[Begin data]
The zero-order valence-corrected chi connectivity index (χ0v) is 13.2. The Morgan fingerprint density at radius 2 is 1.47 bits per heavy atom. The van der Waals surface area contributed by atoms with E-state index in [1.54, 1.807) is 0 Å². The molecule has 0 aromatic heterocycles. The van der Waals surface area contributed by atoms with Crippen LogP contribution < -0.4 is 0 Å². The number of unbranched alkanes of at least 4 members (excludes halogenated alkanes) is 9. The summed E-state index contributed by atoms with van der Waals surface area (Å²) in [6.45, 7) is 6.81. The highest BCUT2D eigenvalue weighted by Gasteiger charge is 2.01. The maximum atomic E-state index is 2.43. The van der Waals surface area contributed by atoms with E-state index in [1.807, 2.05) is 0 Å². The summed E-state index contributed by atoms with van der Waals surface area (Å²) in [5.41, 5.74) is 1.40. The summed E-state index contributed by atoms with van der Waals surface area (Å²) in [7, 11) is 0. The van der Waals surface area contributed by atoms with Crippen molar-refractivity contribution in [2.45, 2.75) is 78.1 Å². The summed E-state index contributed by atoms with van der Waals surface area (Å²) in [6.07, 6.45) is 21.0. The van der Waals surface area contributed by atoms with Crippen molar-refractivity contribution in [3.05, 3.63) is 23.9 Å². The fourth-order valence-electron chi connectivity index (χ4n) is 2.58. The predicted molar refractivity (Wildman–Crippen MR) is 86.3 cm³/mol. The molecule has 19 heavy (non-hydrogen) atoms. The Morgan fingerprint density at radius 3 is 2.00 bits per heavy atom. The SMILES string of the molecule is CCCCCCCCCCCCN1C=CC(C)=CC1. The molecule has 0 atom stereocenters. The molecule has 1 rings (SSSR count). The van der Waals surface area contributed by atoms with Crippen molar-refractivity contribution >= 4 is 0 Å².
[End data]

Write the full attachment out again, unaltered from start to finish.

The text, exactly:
The zero-order valence-corrected chi connectivity index (χ0v) is 13.2. The Morgan fingerprint density at radius 2 is 1.47 bits per heavy atom. The van der Waals surface area contributed by atoms with E-state index in [1.54, 1.807) is 0 Å². The molecule has 0 aromatic heterocycles. The van der Waals surface area contributed by atoms with Crippen LogP contribution < -0.4 is 0 Å². The number of unbranched alkanes of at least 4 members (excludes halogenated alkanes) is 9. The summed E-state index contributed by atoms with van der Waals surface area (Å²) in [6.45, 7) is 6.81. The highest BCUT2D eigenvalue weighted by Gasteiger charge is 2.01. The maximum atomic E-state index is 2.43. The van der Waals surface area contributed by atoms with E-state index in [1.807, 2.05) is 0 Å². The summed E-state index contributed by atoms with van der Waals surface area (Å²) in [5.41, 5.74) is 1.40. The summed E-state index contributed by atoms with van der Waals surface area (Å²) in [7, 11) is 0. The van der Waals surface area contributed by atoms with Crippen molar-refractivity contribution in [2.45, 2.75) is 78.1 Å². The summed E-state index contributed by atoms with van der Waals surface area (Å²) in [6.07, 6.45) is 21.0. The van der Waals surface area contributed by atoms with Crippen molar-refractivity contribution in [3.05, 3.63) is 23.9 Å². The fourth-order valence-electron chi connectivity index (χ4n) is 2.58. The predicted molar refractivity (Wildman–Crippen MR) is 86.3 cm³/mol. The molecule has 19 heavy (non-hydrogen) atoms. The Morgan fingerprint density at radius 3 is 2.00 bits per heavy atom. The SMILES string of the molecule is CCCCCCCCCCCCN1C=CC(C)=CC1. The molecule has 0 atom stereocenters. The molecule has 1 rings (SSSR count). The van der Waals surface area contributed by atoms with Crippen molar-refractivity contribution >= 4 is 0 Å².